Also, most of the time, losing a bet by foul shots at the end of the game isn’t a bad beat. The last two minutes of a college basketball game takes an eternity with all the fouling, replays and timeouts. For some unknown reason, teams foul down 10 with seven seconds left. It’s maddening but again, the scenario plays out almost every night, so we know that going in. If it happens all the time, it’s not really a bad beat. Again, it’s called gambling.
No sport has more perceived bad beats than MLB. Question: How many good bullpens are there in baseball? Five? Six? Listen, if you bet the Marlins and they blow a 7-3 lead in the eighth inning, that’s not really a bad beat. That’s betting the Marlins.
Now, if the Yankees blow a three-run lead in the ninth, it’s a different story because we expect an elite bullpen to close the deal. If you classify every late blown lead in baseball as a bad beat, it’s going to be a stressful summer. Betting bad baseball teams is a roller coaster of emotions. Grab the Tums and prepare yourself.
Football is the easiest sport to decipher a bad beat because it’s only once a week, so people are less likely to exaggerate losses. Although, there’s one situation in football that can be misconstrued as a bad beat.
Sometimes a team isn’t covering for the entire game then scores late to give bettors a potential win. If they succeed, that’s a backdoor cover. However, sometimes the opposing team responds with a score to take back the cover. That’s not a bad beat. It would have been a worse beat the other way if the team covering the entire time lost at the end. If your team is only covering for two minutes and losses, it’s not a bad beat. It would have been a fortunate win.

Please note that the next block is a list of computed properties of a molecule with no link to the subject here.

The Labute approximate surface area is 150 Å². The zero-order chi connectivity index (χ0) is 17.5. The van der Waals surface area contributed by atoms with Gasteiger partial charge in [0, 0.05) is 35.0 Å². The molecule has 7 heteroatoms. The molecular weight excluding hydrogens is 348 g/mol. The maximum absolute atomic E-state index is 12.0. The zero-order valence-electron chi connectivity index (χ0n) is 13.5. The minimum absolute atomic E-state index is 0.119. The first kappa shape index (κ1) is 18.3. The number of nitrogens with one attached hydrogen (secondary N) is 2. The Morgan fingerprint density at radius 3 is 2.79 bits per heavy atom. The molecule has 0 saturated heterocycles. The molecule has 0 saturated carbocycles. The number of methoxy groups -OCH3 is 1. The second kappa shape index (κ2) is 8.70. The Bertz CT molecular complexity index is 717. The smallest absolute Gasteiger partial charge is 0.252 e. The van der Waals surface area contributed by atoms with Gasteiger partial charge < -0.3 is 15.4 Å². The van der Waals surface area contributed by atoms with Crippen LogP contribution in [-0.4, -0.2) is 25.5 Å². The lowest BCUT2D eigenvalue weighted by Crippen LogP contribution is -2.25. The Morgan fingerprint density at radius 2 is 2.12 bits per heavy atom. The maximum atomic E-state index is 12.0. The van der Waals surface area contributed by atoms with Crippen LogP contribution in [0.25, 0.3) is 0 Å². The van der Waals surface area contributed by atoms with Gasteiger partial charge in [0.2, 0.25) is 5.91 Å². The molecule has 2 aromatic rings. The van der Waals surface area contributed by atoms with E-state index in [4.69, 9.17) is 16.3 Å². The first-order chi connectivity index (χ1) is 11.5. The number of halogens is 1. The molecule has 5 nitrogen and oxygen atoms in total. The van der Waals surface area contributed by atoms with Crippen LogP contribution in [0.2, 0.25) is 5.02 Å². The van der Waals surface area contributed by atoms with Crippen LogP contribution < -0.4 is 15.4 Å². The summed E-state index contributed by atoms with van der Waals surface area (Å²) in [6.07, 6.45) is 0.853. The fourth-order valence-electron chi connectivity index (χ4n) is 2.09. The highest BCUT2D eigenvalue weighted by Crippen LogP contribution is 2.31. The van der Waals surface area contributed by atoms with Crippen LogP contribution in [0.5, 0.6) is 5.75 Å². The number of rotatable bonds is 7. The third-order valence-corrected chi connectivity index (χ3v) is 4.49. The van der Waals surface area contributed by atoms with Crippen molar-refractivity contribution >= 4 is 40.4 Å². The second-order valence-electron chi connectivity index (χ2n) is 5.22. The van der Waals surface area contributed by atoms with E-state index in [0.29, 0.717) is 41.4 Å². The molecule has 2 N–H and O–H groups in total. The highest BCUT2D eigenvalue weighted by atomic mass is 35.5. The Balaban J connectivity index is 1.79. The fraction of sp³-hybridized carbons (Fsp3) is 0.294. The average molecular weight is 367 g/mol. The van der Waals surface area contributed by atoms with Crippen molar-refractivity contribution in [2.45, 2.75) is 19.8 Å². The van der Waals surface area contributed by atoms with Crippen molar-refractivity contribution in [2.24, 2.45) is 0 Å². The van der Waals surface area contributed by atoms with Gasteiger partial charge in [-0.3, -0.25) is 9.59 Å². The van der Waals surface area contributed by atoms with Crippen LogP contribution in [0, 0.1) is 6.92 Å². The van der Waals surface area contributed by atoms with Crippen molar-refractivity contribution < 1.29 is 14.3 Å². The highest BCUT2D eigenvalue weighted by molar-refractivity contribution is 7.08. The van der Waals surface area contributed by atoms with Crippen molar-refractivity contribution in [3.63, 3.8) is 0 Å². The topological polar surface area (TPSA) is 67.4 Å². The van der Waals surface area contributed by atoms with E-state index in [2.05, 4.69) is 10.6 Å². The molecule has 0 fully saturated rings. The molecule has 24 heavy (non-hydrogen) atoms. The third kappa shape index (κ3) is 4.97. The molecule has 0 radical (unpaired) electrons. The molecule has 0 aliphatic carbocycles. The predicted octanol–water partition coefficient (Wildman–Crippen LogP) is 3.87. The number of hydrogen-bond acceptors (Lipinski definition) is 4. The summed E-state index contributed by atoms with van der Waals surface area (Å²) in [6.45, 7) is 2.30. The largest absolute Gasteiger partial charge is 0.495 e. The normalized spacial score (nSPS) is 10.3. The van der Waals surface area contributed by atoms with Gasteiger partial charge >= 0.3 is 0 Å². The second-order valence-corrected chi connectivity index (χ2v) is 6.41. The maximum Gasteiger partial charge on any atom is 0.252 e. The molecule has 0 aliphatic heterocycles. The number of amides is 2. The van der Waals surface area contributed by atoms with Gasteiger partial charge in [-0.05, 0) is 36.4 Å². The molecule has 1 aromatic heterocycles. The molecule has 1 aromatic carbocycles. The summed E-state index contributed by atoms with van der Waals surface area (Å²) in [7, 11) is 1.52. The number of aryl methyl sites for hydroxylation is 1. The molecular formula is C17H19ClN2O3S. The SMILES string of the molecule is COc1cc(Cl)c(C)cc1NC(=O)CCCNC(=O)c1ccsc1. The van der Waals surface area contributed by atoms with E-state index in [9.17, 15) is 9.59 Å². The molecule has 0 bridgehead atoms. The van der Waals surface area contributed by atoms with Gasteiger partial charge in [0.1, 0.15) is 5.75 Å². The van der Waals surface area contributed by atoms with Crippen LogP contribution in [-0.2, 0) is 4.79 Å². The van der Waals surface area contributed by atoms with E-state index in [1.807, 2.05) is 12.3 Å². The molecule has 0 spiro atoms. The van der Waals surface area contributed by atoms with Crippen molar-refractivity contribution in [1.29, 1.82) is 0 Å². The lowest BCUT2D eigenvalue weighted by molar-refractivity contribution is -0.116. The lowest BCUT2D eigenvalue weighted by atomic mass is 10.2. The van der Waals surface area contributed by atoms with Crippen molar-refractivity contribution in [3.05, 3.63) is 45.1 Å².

The worst beats in football are often the scenario when you bet a team that is the right side but a crazy play beats you at the end. A classic example is Colorado-Michigan when Kordell Stewart’s Hail Mary won the game. That play also beat the spread. I know, because I had Michigan -4 and remember crumbling to the ground in disbelief when the pass was completed. I’ll never forget the feeling that day and it returns every time I see a replay. That’s a bad beat.
Some losses in a class all alone
We wrote about an awful beat in the NFC Championship Game between the Rams and Saints. Running Back C.J. Anderson’s total rushing yards was set between 44.5 and 46.5, depending on the sportsbook. (Never mind that the supposed “sharp” position was the under.)
Late in the fourth quarter, Anderson got to 47 rushing yards, giving over bettors the win…momentarily. The game went into overtime thanks to a missed pass interference call on the Rams. Anderson got one carry in the extra session resulting in a three-yard loss, putting his total yards at 44. That is a crushing beat for over bettors and a play they won’t likely forget any time soon.
You can argue we’re being sticklers when it comes to bad beats and maybe that’s true. However, if every random gambling loss becomes a bad beat, doesn’t it take away from the truly devastating defeats bettors remember forever? Maybe, maybe not.
In our opinion though, bad beats deserve to be in a class of their own, reserved for the truly disgusting losses that make us sick every time we see them. Remember that the next time you mention “Bahamas Bowl” to someone and they get violently ill.
What’s your all-time worst gambling beat? Let us know on Twitter @RGSportsBetting.